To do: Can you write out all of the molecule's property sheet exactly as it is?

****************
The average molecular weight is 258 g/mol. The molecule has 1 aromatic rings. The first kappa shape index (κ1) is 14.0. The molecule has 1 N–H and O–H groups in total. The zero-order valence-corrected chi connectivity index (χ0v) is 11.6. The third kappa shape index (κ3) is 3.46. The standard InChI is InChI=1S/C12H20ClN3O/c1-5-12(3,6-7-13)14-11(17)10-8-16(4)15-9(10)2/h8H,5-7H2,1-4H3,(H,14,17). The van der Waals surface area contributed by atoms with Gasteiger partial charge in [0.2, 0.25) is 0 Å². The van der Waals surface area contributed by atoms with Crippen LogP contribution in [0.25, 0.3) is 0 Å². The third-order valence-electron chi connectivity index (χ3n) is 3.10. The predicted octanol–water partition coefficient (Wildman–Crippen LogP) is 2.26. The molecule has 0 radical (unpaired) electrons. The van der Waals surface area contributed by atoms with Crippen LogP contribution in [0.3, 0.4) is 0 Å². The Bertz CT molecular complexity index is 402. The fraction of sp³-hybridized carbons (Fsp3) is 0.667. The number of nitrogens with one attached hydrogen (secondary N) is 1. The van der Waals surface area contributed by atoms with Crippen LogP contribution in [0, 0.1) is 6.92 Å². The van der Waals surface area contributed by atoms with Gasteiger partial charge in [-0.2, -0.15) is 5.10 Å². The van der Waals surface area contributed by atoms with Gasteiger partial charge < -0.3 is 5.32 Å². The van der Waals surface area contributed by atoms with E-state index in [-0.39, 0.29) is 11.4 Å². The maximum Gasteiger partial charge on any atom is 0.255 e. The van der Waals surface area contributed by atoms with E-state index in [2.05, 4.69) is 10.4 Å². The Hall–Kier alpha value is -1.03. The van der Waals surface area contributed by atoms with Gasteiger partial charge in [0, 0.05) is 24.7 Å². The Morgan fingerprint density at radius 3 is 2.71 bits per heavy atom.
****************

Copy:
The average molecular weight is 258 g/mol. The molecule has 1 aromatic rings. The first kappa shape index (κ1) is 14.0. The molecule has 1 N–H and O–H groups in total. The zero-order valence-corrected chi connectivity index (χ0v) is 11.6. The third kappa shape index (κ3) is 3.46. The standard InChI is InChI=1S/C12H20ClN3O/c1-5-12(3,6-7-13)14-11(17)10-8-16(4)15-9(10)2/h8H,5-7H2,1-4H3,(H,14,17). The van der Waals surface area contributed by atoms with Gasteiger partial charge in [0.2, 0.25) is 0 Å². The van der Waals surface area contributed by atoms with Crippen LogP contribution in [0.25, 0.3) is 0 Å². The third-order valence-electron chi connectivity index (χ3n) is 3.10. The predicted octanol–water partition coefficient (Wildman–Crippen LogP) is 2.26. The molecule has 0 radical (unpaired) electrons. The van der Waals surface area contributed by atoms with Crippen LogP contribution in [0.3, 0.4) is 0 Å². The Bertz CT molecular complexity index is 402. The fraction of sp³-hybridized carbons (Fsp3) is 0.667. The number of nitrogens with one attached hydrogen (secondary N) is 1. The van der Waals surface area contributed by atoms with Crippen LogP contribution in [0, 0.1) is 6.92 Å². The van der Waals surface area contributed by atoms with Gasteiger partial charge in [-0.2, -0.15) is 5.10 Å². The van der Waals surface area contributed by atoms with Gasteiger partial charge < -0.3 is 5.32 Å². The van der Waals surface area contributed by atoms with E-state index in [-0.39, 0.29) is 11.4 Å². The maximum Gasteiger partial charge on any atom is 0.255 e. The van der Waals surface area contributed by atoms with E-state index in [2.05, 4.69) is 10.4 Å². The Hall–Kier alpha value is -1.03. The van der Waals surface area contributed by atoms with Gasteiger partial charge in [0, 0.05) is 24.7 Å². The Morgan fingerprint density at radius 3 is 2.71 bits per heavy atom.